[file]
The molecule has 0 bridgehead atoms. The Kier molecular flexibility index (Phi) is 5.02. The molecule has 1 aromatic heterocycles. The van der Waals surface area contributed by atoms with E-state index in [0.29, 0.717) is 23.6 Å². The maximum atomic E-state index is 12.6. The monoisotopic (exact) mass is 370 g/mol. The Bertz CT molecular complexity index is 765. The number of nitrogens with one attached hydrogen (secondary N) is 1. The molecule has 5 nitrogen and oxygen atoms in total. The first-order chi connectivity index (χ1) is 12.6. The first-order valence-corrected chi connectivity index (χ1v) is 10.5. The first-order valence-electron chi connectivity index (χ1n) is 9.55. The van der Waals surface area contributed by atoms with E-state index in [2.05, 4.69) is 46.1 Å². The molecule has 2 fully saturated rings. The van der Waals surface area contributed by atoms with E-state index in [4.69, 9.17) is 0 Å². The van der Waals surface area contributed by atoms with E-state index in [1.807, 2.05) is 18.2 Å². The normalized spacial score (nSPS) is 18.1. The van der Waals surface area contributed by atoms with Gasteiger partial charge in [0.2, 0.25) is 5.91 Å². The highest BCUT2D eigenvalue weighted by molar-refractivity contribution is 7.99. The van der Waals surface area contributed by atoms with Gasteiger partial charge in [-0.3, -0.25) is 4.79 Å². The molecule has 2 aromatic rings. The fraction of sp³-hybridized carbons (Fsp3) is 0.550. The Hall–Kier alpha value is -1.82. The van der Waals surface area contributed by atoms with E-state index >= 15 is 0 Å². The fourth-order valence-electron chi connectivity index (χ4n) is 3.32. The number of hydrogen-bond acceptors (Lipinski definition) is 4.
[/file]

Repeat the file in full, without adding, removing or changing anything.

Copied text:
The molecule has 0 bridgehead atoms. The Kier molecular flexibility index (Phi) is 5.02. The molecule has 1 aromatic heterocycles. The van der Waals surface area contributed by atoms with E-state index in [0.29, 0.717) is 23.6 Å². The maximum atomic E-state index is 12.6. The monoisotopic (exact) mass is 370 g/mol. The Bertz CT molecular complexity index is 765. The number of nitrogens with one attached hydrogen (secondary N) is 1. The molecule has 5 nitrogen and oxygen atoms in total. The first-order chi connectivity index (χ1) is 12.6. The first-order valence-corrected chi connectivity index (χ1v) is 10.5. The first-order valence-electron chi connectivity index (χ1n) is 9.55. The van der Waals surface area contributed by atoms with E-state index in [2.05, 4.69) is 46.1 Å². The molecule has 2 fully saturated rings. The van der Waals surface area contributed by atoms with E-state index in [4.69, 9.17) is 0 Å². The van der Waals surface area contributed by atoms with E-state index in [1.807, 2.05) is 18.2 Å². The normalized spacial score (nSPS) is 18.1. The van der Waals surface area contributed by atoms with Gasteiger partial charge in [0.2, 0.25) is 5.91 Å². The highest BCUT2D eigenvalue weighted by molar-refractivity contribution is 7.99. The van der Waals surface area contributed by atoms with Gasteiger partial charge in [-0.3, -0.25) is 4.79 Å². The molecule has 2 aromatic rings. The fraction of sp³-hybridized carbons (Fsp3) is 0.550. The Hall–Kier alpha value is -1.82. The van der Waals surface area contributed by atoms with E-state index >= 15 is 0 Å². The fourth-order valence-electron chi connectivity index (χ4n) is 3.32. The number of hydrogen-bond acceptors (Lipinski definition) is 4.